Another disturbing trend: sex lives online

Conversely another trend is for girls to take their sex lives online; sending nudes, or performing titillating acts over the internet to avoid real life pain (not entirely safe, 60% of sexts are passed on to another user). Others opt out altogether: “I see more highly educated girls at 18 or so who are still virgins, and there is also a trend for them having relationships with each other, they just don’t want to go there with the boys,” says Havey.

As grown-ups we need to wake up

We cannot say any more that we don’t know about the effect of internet porn, that it is just fantasy with no real-world repercussions. We live in a society which has a 9pm watershed on TV and 18 certificates on movies but allows violent sex to be accessible to any child with a laptop. The evidence of the behaviour this causes is now clear; a generation of traumatised young women and emotionally deadened young men. The story we tell ourselves about our society is that it is getting better, that each generation builds on the progress of the one before. When it comes to sex that is no longer true.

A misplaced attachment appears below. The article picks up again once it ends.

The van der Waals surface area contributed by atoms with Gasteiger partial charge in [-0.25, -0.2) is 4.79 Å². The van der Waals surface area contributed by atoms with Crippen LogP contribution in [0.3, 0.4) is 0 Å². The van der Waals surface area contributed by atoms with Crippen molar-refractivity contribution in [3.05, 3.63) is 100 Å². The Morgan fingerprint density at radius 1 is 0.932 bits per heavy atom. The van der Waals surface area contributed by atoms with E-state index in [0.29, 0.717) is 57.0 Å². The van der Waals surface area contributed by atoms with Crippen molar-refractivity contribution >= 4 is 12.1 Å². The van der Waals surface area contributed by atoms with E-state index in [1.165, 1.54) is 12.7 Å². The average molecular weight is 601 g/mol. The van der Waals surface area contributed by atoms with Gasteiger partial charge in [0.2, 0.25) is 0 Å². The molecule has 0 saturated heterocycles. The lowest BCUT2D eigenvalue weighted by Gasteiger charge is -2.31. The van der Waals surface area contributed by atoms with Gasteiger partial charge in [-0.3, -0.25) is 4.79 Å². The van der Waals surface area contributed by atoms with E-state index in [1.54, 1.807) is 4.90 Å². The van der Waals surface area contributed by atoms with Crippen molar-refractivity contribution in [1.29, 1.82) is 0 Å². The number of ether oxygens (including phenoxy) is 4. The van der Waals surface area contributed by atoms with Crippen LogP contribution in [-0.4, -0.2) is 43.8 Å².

Schools have a part to play, and sex education needs to be beefed up – sure. But we cannot leave this to teachers – we Brits are often squeamish about talking about sex. We can’t be anymore. We owe it to our young people to have awkward conversations about what loving sex looks like. We must all step up and do our bit. The consequences if we don’t are too awful to contemplate.

Telegraph Porn teen case study

Claire, 17, lives in the South East and goes to a top rated sixth form college. Her parents are affluent professionals and she is going to a good university in the autumn.

“You get choked as a matter of course, no one asks you. I didn’t even question it till I talked to you for your book and you said it wasn’t ok. Amongst my friends it is as normal as someone touching your bum, or your face. It’s like holding your hand.